Really, the only problem with implementing digital comics is that the publishers want to eat the cake and still keep it. They are desperate to search for a way to give digital comics to people, but make sure they don't copy them and give them to others for free. Which just won't work. As soon as you put the comics out there digitally, some people will find a way to get around your most secure protections.

I say, go full out. Publish the comics digitally and sell them for one dollar a piece. Make it EASY to pay, so international customers can use your service too. And just give it to them, no copy protection. You think people will commit what simply is a CRIME to save one dollar? Or, hell, fifteen dollar the whole month. They will tell other people to buy a book if they are interested, and they won't GIVE it to them. Why bother? Only so your friend or whoever can save ONE dollar? Or, hell, go crazy. Offer a comic flatrate! 30 dollar per month buys you the whole Marvel catalogue. You think anybody is reading 30 dollar worth of comics per month RIGHT NOW? Even if, this way you will get far more people, for NO extra costs. You don't have to produce extra comics, on extra paper, with extra ink. A digital copy is free. Gratis. Gratuido. The only thing "extra" about the whole thing will be your profit.

Yes, there STILL will be people trading the comics for free. Those aren't lost customers. They weren't interested in the comics if they weren't free. They either get them for free, or they don't get them at all. Screw them. The majority will simply buy the comics and read them, and then delete them, because they just want to keep up with the stories. Maybe they'll save one run they especially like, but you know what THEN comes into play? The hardcovers and the comics themselves.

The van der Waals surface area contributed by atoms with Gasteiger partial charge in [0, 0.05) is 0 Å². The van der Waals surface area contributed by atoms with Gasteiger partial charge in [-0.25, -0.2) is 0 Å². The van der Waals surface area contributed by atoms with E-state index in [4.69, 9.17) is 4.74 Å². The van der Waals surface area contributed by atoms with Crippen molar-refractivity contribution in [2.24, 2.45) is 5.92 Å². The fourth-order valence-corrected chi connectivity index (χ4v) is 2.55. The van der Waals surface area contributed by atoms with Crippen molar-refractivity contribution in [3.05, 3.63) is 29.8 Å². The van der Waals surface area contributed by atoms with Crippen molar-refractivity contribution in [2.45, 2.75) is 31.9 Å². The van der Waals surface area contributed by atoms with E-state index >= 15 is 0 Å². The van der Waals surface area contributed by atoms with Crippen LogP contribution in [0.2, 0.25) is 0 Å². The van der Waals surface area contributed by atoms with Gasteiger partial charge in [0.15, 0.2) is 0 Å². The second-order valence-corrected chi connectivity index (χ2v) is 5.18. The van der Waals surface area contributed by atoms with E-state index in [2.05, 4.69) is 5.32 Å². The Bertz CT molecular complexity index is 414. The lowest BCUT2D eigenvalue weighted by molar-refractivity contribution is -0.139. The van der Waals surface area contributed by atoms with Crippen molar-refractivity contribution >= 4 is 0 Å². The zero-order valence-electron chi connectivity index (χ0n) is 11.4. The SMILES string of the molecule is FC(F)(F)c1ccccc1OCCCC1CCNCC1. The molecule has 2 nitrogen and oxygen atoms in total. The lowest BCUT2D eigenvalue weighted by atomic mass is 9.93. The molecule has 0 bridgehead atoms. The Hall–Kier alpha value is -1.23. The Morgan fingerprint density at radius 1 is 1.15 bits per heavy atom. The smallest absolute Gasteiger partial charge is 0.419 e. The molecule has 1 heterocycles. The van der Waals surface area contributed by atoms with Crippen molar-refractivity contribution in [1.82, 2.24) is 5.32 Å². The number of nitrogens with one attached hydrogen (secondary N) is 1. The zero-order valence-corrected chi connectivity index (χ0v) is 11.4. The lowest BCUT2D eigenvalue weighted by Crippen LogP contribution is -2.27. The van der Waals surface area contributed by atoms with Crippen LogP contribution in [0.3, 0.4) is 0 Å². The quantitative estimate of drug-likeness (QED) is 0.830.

See, there is no need to go full-digital. Keep on publishing comic books, just in smaller amounts. Keep them out there as a luxury, for people who want to collect them, or who liked a story so much that they want to have something lasting (because we know that hard disks break at some point and they ALWAYS will). That way you keep the comic book shops alive too. Well, not all of them. But honestly, if nowadays your whole business-model is selling comic books, then you are doomed from the start. And there is nothing sad or tragic about it. No one cried when the bowling-ball polishers got replaced by machines. Some jobs simply become obsolete over time, it is how things go.

And finally, you know what going digitally also means? Less risk. Almost no production cost for the publisher. You know what that means? They are going to take far more risks. That book about the early life of Toad you always wanted? They might risk it, because if it sells like crap they won't lose that much. Even better, there might finally be an influx of new and exciting talent. They can give a completely newbie an own book and let them go crazy. No fear that they might damage their trademark product. Put a whole what-if line out there and incorporate the stories that people love into the normal universe. The possibilities are endless.

In my opinion, all that stands in the way of digital publishing of comics are some old men that only ever knew paper and are too afraid to lose what they have worked for, instead of going bold new ways.

And that, is very, very sad.
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Digital Comics -- Can They Make The Leap?

Postby Ult_Sm86 » Thu Sep 09, 2010 3:51 pm